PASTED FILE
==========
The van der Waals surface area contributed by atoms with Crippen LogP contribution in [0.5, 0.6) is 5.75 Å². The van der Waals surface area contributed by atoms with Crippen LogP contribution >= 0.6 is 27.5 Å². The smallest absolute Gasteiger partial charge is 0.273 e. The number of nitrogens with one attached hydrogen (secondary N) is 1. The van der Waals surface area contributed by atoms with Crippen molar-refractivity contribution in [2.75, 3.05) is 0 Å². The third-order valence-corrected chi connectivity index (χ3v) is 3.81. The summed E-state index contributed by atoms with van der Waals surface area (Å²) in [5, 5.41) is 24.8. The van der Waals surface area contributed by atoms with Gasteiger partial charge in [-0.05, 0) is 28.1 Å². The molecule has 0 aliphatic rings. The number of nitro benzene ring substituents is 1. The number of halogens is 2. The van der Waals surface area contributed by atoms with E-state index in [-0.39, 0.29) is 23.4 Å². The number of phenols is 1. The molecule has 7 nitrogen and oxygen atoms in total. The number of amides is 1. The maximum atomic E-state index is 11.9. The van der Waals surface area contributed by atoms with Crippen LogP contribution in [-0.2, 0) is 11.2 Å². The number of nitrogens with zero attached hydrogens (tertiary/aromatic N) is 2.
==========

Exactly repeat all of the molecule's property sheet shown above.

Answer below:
The van der Waals surface area contributed by atoms with Crippen LogP contribution in [0.5, 0.6) is 5.75 Å². The van der Waals surface area contributed by atoms with Crippen LogP contribution >= 0.6 is 27.5 Å². The smallest absolute Gasteiger partial charge is 0.273 e. The number of nitrogens with one attached hydrogen (secondary N) is 1. The van der Waals surface area contributed by atoms with Crippen molar-refractivity contribution in [2.75, 3.05) is 0 Å². The third-order valence-corrected chi connectivity index (χ3v) is 3.81. The summed E-state index contributed by atoms with van der Waals surface area (Å²) in [5, 5.41) is 24.8. The van der Waals surface area contributed by atoms with Gasteiger partial charge in [-0.05, 0) is 28.1 Å². The molecule has 0 aliphatic rings. The number of nitro benzene ring substituents is 1. The number of halogens is 2. The van der Waals surface area contributed by atoms with E-state index in [-0.39, 0.29) is 23.4 Å². The number of phenols is 1. The molecule has 7 nitrogen and oxygen atoms in total. The number of amides is 1. The maximum atomic E-state index is 11.9. The van der Waals surface area contributed by atoms with Crippen LogP contribution in [-0.2, 0) is 11.2 Å². The number of nitrogens with zero attached hydrogens (tertiary/aromatic N) is 2.